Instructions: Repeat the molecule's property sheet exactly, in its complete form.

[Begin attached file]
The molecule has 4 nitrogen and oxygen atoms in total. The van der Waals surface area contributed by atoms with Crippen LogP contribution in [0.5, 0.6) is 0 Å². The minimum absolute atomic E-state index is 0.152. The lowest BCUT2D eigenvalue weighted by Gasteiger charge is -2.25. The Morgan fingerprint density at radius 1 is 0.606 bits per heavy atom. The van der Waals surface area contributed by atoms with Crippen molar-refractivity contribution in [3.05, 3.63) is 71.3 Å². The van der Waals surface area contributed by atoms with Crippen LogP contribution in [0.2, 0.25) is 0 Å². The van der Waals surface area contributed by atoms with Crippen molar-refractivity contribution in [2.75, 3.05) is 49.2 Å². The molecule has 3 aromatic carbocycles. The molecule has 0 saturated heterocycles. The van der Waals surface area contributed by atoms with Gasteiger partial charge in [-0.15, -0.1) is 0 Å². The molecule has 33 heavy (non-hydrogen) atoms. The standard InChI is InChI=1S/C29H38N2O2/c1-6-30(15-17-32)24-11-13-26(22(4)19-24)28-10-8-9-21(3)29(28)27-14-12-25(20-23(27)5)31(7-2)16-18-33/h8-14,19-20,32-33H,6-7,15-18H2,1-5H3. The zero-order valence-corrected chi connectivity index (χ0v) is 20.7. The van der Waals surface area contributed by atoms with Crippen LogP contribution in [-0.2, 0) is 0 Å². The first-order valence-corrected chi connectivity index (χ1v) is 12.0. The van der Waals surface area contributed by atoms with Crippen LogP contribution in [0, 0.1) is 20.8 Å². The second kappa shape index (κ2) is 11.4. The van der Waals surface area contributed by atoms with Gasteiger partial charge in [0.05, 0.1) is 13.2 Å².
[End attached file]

The molecule has 4 nitrogen and oxygen atoms in total. The van der Waals surface area contributed by atoms with Crippen LogP contribution in [0.5, 0.6) is 0 Å². The minimum absolute atomic E-state index is 0.152. The lowest BCUT2D eigenvalue weighted by Gasteiger charge is -2.25. The Morgan fingerprint density at radius 1 is 0.606 bits per heavy atom. The van der Waals surface area contributed by atoms with Crippen molar-refractivity contribution in [3.05, 3.63) is 71.3 Å². The van der Waals surface area contributed by atoms with Crippen LogP contribution in [0.2, 0.25) is 0 Å². The van der Waals surface area contributed by atoms with Crippen molar-refractivity contribution in [2.75, 3.05) is 49.2 Å². The molecule has 3 aromatic carbocycles. The molecule has 0 saturated heterocycles. The van der Waals surface area contributed by atoms with Gasteiger partial charge in [-0.15, -0.1) is 0 Å². The molecule has 33 heavy (non-hydrogen) atoms. The standard InChI is InChI=1S/C29H38N2O2/c1-6-30(15-17-32)24-11-13-26(22(4)19-24)28-10-8-9-21(3)29(28)27-14-12-25(20-23(27)5)31(7-2)16-18-33/h8-14,19-20,32-33H,6-7,15-18H2,1-5H3. The zero-order valence-corrected chi connectivity index (χ0v) is 20.7. The van der Waals surface area contributed by atoms with Crippen LogP contribution in [-0.2, 0) is 0 Å². The first-order valence-corrected chi connectivity index (χ1v) is 12.0. The van der Waals surface area contributed by atoms with Crippen LogP contribution in [0, 0.1) is 20.8 Å². The second kappa shape index (κ2) is 11.4. The van der Waals surface area contributed by atoms with Gasteiger partial charge in [0.05, 0.1) is 13.2 Å².